The Fattoria, or Home Farm attached to the Capponi Villa, was once the Villa of the Sacchetti, a family supposed to have been of Roman origin, and to have settled in Florence after the destruction of Fiesole. Their houses in the city were in the quarter of Sant’ Apollinare and the Via Condotta. They are mentioned among the illustrious families of Florence by Dante in his `Paradiso’ :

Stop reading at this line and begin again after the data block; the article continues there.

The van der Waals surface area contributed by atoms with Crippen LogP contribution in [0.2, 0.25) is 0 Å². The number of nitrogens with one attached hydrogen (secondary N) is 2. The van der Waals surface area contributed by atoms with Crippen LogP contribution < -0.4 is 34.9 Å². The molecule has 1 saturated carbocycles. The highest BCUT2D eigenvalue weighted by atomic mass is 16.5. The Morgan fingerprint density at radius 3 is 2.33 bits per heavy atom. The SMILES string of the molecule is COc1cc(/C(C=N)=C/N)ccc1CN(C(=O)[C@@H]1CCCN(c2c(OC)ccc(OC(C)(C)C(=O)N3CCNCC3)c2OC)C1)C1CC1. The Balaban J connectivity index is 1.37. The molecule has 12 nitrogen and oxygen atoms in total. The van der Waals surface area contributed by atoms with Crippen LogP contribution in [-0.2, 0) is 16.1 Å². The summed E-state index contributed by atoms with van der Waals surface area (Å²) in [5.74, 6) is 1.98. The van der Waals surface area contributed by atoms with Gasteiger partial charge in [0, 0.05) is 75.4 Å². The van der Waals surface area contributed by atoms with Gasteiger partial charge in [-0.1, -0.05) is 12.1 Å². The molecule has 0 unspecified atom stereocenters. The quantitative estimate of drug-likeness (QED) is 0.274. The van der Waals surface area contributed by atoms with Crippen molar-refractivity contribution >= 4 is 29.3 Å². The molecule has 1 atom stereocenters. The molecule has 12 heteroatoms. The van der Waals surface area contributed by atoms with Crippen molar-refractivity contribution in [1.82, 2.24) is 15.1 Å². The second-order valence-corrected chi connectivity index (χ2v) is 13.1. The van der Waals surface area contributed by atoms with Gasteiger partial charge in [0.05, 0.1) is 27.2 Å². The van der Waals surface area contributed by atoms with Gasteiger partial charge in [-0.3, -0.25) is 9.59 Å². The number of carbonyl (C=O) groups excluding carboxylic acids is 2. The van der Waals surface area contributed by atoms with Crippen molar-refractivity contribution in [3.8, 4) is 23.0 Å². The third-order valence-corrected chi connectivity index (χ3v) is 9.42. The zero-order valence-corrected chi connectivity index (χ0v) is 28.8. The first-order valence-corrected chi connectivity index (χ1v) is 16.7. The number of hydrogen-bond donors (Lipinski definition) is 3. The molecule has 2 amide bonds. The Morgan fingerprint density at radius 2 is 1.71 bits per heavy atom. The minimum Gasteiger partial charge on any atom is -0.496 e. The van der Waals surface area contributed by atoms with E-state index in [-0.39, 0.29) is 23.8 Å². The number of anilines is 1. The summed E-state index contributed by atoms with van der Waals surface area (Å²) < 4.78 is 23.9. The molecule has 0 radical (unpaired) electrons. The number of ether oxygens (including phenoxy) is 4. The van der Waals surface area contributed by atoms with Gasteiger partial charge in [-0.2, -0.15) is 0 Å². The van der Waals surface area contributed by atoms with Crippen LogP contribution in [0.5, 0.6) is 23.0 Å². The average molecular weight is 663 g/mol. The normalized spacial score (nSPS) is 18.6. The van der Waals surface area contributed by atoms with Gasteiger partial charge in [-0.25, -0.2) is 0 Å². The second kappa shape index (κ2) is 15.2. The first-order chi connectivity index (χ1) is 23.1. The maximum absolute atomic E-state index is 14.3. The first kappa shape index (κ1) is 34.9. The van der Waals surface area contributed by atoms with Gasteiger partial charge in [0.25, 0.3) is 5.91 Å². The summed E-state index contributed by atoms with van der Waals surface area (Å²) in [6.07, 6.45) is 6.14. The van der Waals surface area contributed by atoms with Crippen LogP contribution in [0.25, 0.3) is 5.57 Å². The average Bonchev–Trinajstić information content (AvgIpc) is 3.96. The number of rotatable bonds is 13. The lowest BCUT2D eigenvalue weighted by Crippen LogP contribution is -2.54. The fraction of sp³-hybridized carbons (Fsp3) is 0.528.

Grande era gia la Colonna del Vaio, Sacchetti, Giuochi, Sifanti, e Barocci.
Paradiso, canto xvi. I. 105.
Ardent partisans of the Pope, a Sacchetti murdered the wife of an Alighieri because she belonged to the sect of Paterini or heretics, and the Sacchetti were among the most violent of the Guelphic party, who fought at Montaperti in 1 26o. Francesco Sacchetti obtained European celebrity as a novelist in the fourteenth century ; he is noted for his excellent style of writing, though his tales are unhappily even more objectionable than those of Boccaccio.